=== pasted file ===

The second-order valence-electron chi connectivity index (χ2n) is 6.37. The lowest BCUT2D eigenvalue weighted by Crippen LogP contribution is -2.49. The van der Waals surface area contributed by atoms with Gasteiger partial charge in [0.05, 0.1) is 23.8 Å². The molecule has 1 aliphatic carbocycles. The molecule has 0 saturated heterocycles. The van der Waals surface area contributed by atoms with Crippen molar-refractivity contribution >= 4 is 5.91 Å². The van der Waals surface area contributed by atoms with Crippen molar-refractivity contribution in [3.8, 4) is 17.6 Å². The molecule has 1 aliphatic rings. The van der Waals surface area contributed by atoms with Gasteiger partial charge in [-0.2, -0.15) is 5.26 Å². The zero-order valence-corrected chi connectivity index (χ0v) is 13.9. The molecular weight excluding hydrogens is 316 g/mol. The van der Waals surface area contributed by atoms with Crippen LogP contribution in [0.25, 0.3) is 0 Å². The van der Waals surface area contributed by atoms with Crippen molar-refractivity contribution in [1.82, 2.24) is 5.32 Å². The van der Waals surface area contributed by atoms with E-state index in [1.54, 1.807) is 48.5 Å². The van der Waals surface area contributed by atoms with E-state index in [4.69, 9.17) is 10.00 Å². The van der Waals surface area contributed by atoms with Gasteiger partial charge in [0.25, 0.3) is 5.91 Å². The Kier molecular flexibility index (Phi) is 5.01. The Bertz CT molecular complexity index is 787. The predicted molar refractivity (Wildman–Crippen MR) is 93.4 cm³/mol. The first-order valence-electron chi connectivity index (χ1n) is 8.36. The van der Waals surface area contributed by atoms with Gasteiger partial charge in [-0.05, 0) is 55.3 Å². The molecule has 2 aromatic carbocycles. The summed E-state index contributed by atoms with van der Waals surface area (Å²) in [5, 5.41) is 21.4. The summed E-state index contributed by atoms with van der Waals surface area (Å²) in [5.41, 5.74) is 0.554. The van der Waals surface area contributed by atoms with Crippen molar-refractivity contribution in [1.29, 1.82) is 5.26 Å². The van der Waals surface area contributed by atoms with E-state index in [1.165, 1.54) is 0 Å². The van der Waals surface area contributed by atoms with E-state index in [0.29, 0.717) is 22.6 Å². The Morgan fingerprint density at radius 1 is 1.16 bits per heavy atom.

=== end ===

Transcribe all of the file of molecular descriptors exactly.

The second-order valence-electron chi connectivity index (χ2n) is 6.37. The lowest BCUT2D eigenvalue weighted by Crippen LogP contribution is -2.49. The van der Waals surface area contributed by atoms with Gasteiger partial charge in [0.05, 0.1) is 23.8 Å². The molecule has 1 aliphatic carbocycles. The molecule has 0 saturated heterocycles. The van der Waals surface area contributed by atoms with Crippen molar-refractivity contribution >= 4 is 5.91 Å². The van der Waals surface area contributed by atoms with Crippen molar-refractivity contribution in [3.8, 4) is 17.6 Å². The molecule has 1 aliphatic rings. The van der Waals surface area contributed by atoms with Gasteiger partial charge in [-0.2, -0.15) is 5.26 Å². The zero-order valence-corrected chi connectivity index (χ0v) is 13.9. The molecular weight excluding hydrogens is 316 g/mol. The van der Waals surface area contributed by atoms with Crippen LogP contribution in [0.25, 0.3) is 0 Å². The van der Waals surface area contributed by atoms with Crippen molar-refractivity contribution in [1.82, 2.24) is 5.32 Å². The van der Waals surface area contributed by atoms with E-state index in [1.54, 1.807) is 48.5 Å². The van der Waals surface area contributed by atoms with E-state index in [4.69, 9.17) is 10.00 Å². The van der Waals surface area contributed by atoms with Gasteiger partial charge in [0.25, 0.3) is 5.91 Å². The Kier molecular flexibility index (Phi) is 5.01. The Bertz CT molecular complexity index is 787. The predicted molar refractivity (Wildman–Crippen MR) is 93.4 cm³/mol. The first-order valence-electron chi connectivity index (χ1n) is 8.36. The van der Waals surface area contributed by atoms with Gasteiger partial charge in [-0.05, 0) is 55.3 Å². The molecule has 2 aromatic carbocycles. The summed E-state index contributed by atoms with van der Waals surface area (Å²) in [5, 5.41) is 21.4. The summed E-state index contributed by atoms with van der Waals surface area (Å²) in [5.41, 5.74) is 0.554. The van der Waals surface area contributed by atoms with Crippen molar-refractivity contribution in [1.29, 1.82) is 5.26 Å². The van der Waals surface area contributed by atoms with E-state index in [1.165, 1.54) is 0 Å². The van der Waals surface area contributed by atoms with E-state index in [0.29, 0.717) is 22.6 Å². The Morgan fingerprint density at radius 1 is 1.16 bits per heavy atom.